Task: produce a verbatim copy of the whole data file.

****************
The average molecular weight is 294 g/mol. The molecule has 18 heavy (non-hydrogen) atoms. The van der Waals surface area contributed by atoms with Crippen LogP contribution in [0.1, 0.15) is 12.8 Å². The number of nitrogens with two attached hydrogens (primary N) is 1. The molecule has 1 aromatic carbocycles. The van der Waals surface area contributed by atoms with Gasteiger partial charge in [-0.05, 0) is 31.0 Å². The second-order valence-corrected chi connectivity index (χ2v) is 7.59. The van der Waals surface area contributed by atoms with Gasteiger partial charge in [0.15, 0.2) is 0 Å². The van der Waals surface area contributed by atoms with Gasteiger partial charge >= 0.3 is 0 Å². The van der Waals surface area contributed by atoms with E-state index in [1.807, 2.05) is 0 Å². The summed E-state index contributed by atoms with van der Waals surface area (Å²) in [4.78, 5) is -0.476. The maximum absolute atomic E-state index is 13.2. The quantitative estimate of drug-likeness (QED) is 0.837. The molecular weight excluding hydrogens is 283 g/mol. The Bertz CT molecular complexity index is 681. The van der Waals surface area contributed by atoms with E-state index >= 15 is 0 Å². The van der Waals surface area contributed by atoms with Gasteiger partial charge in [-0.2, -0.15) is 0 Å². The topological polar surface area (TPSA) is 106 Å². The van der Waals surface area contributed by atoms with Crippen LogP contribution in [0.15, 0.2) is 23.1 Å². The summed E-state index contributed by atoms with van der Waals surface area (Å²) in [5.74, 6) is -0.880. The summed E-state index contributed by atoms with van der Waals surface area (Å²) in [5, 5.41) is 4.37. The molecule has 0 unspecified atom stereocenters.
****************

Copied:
The average molecular weight is 294 g/mol. The molecule has 18 heavy (non-hydrogen) atoms. The van der Waals surface area contributed by atoms with Crippen LogP contribution in [0.1, 0.15) is 12.8 Å². The number of nitrogens with two attached hydrogens (primary N) is 1. The molecule has 1 aromatic carbocycles. The van der Waals surface area contributed by atoms with Gasteiger partial charge in [-0.05, 0) is 31.0 Å². The second-order valence-corrected chi connectivity index (χ2v) is 7.59. The van der Waals surface area contributed by atoms with Gasteiger partial charge in [0.15, 0.2) is 0 Å². The van der Waals surface area contributed by atoms with Gasteiger partial charge >= 0.3 is 0 Å². The van der Waals surface area contributed by atoms with E-state index in [1.807, 2.05) is 0 Å². The summed E-state index contributed by atoms with van der Waals surface area (Å²) in [4.78, 5) is -0.476. The maximum absolute atomic E-state index is 13.2. The quantitative estimate of drug-likeness (QED) is 0.837. The molecular weight excluding hydrogens is 283 g/mol. The Bertz CT molecular complexity index is 681. The van der Waals surface area contributed by atoms with E-state index >= 15 is 0 Å². The van der Waals surface area contributed by atoms with Gasteiger partial charge in [-0.2, -0.15) is 0 Å². The topological polar surface area (TPSA) is 106 Å². The van der Waals surface area contributed by atoms with Crippen LogP contribution in [0.15, 0.2) is 23.1 Å². The summed E-state index contributed by atoms with van der Waals surface area (Å²) in [5.74, 6) is -0.880. The summed E-state index contributed by atoms with van der Waals surface area (Å²) in [5, 5.41) is 4.37. The molecule has 0 unspecified atom stereocenters.